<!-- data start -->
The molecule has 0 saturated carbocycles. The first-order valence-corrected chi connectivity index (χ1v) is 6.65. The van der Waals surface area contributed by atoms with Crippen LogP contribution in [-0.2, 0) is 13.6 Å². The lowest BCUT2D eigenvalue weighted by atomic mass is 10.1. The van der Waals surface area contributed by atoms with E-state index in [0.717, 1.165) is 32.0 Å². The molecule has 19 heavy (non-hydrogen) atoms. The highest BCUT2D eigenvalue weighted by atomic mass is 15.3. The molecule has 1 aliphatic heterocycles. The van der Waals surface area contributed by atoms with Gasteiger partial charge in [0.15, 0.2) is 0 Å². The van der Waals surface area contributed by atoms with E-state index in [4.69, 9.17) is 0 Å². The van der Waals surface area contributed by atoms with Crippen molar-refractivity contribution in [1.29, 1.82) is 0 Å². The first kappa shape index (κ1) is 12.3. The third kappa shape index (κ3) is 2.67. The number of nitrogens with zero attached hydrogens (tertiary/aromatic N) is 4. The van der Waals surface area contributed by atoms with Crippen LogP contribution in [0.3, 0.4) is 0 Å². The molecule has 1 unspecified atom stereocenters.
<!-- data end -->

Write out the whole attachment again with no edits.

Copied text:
The molecule has 0 saturated carbocycles. The first-order valence-corrected chi connectivity index (χ1v) is 6.65. The van der Waals surface area contributed by atoms with Crippen LogP contribution in [-0.2, 0) is 13.6 Å². The lowest BCUT2D eigenvalue weighted by atomic mass is 10.1. The van der Waals surface area contributed by atoms with E-state index in [0.717, 1.165) is 32.0 Å². The molecule has 19 heavy (non-hydrogen) atoms. The highest BCUT2D eigenvalue weighted by atomic mass is 15.3. The molecule has 1 aliphatic heterocycles. The van der Waals surface area contributed by atoms with Gasteiger partial charge in [0.15, 0.2) is 0 Å². The van der Waals surface area contributed by atoms with E-state index in [4.69, 9.17) is 0 Å². The van der Waals surface area contributed by atoms with Crippen molar-refractivity contribution in [1.29, 1.82) is 0 Å². The first kappa shape index (κ1) is 12.3. The third kappa shape index (κ3) is 2.67. The number of nitrogens with zero attached hydrogens (tertiary/aromatic N) is 4. The van der Waals surface area contributed by atoms with Crippen LogP contribution in [0.3, 0.4) is 0 Å². The molecule has 1 unspecified atom stereocenters.